Press Release
Contact Information: Hussein Ibish
July 22, 2010 - 12:00am

A brown bag lunch for interns on Capitol Hill, held on July 21 at the Rayburn House office building by Americans for Peace Now (APN) and the American Task Force on Palestine (ATFP), urged a standing-room only audience to engage in advocacy on behalf of a two-state peace agreement in the Middle East. Hussein Ibish, Senior Fellow at ATFP, and Ori Nir, spokesman for APN, strongly agreed that a negotiated, two state agreement is the only real hope for peace between Israel and the Palestinians. Nir said there were many more reasons for optimism than is generally recognized and praised Palestinian state and institution building efforts in the West Bank. He also said that Prime Minister Netanyahu has much more leeway to make concessions than is usually understood and that he is not greatly restrained by his coalition partners but is amenable to accommodating American needs when they are strongly expressed.

Ibish emphasized that it is now a consensus in the American foreign policy and military establishments that Middle East peace is not optional for the United States but is a vital national security interest. He said that there were only two possible outcomes given the present array of practically existing forces: a two-state agreement or continued and deteriorating occupation and conflict. He said it was in the interests of all parties to find a way to make a two state agreement work in spite of the difficulties and called it “the historic mission of our generation.” Both Ibish and Nir cited the cooperation between ATFP and APN, including an ongoing joint summer internship program in which APN hosts a Palestinian student and ATFP an Israeli student, as an excellent example of how Jewish and Arab Americans can cooperate once they understand that both Israel and the Palestinians, as well as the United States, require an agreement to ensure their fundamental national interests.

In a lively question-and-answer session that followed brief opening comments, Nir said significant progress had been made both in the United States and in the region to advance the constituency for peace, and specifically cited the Arab Peace Initiative as potentially a historic breakthrough that had not been capitalized on by either the Israelis or the Arab League. Ibish said that Palestinian national reconciliation was impossible as long as the PLO and Hamas agree on absolutely nothing and are in an uncompromising competition for power among Palestinians. He said that until Hamas' policies adapt to become more rational and internationally acceptable it is not in the Palestinian national interest to have them engaged at the international diplomatic level. Both agreed that the upcoming midterm elections in the United States are more likely to have an effect on US policy than on Israeli or Palestinian strategies.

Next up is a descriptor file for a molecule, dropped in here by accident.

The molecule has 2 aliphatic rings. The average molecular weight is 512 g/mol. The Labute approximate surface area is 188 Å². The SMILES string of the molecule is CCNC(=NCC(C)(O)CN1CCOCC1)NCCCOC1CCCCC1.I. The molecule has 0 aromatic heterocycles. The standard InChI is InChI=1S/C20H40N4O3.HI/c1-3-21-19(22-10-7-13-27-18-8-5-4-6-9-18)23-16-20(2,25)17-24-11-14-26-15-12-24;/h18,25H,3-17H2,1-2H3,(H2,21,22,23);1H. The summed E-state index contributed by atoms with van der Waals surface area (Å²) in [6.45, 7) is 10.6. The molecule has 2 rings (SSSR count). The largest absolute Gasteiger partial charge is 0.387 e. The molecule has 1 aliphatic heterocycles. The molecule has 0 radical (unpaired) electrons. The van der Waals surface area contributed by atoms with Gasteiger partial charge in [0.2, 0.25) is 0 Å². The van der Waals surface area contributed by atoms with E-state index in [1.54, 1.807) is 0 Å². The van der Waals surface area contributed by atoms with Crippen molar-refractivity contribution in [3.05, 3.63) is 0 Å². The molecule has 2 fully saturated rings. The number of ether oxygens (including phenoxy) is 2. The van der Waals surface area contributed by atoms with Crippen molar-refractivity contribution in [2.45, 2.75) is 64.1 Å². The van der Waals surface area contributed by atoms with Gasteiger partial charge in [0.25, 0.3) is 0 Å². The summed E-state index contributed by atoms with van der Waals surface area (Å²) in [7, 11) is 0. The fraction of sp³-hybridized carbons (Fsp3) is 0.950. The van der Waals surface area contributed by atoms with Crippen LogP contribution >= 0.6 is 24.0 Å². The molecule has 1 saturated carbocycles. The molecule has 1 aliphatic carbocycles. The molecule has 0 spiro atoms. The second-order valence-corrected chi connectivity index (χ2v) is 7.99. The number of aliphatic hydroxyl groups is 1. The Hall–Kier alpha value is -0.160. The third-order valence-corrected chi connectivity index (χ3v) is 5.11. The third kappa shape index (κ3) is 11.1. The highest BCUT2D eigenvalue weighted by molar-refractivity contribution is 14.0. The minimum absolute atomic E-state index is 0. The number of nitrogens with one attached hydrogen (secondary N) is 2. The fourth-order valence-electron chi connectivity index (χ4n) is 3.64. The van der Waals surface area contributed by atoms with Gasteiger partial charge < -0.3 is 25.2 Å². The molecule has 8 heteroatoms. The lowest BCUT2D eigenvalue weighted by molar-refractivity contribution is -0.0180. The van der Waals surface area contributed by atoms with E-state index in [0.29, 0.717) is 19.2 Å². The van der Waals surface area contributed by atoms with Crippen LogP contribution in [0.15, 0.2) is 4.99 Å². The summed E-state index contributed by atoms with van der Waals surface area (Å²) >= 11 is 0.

In response to a series of questions doubting whether a two-state agreement could survive violent actions by militants designed to sabotage the peaceful arrangement, both Ibish and Nir said they thought this concern was overstated. Ibish said it was premised on the notion that Palestine will be a failed state, and that there is no need to think it will be. Nir said there would always be actions by individuals or small groups but these cannot be allowed to derail an essential peace process. Ibish added that the threat of sabotage by extremists on both sides was more a problem for the negotiating stage than for implementation of a peace agreement between two viable, sovereign states. Both men agreed that the PLO is legally authorized to negotiate on behalf of the Palestinians and that there is no obstacle to Israel reaching an agreement with the PLO that includes Gaza as part of a Palestinian state. Ibish said it was possible to have an agreement that was implemented first in the West Bank and later on in Gaza, especially if the alternative is no agreement at all.

Nir urged the attendees to get involved in the political process and write letters and visit their congressman and other officials. Ibish said there were three main requests he would suggest: support for Palestinian state and institution building, support for humanitarian aid and reconstruction in Gaza, and support for Pres. Obama's efforts, especially in applying US pressure to all parties to reach a workable and reasonable peace agreement.


American Task Force on Palestine - 1634 Eye St. NW, Suite 725, Washington DC 20006 - Telephone: 202-262-0017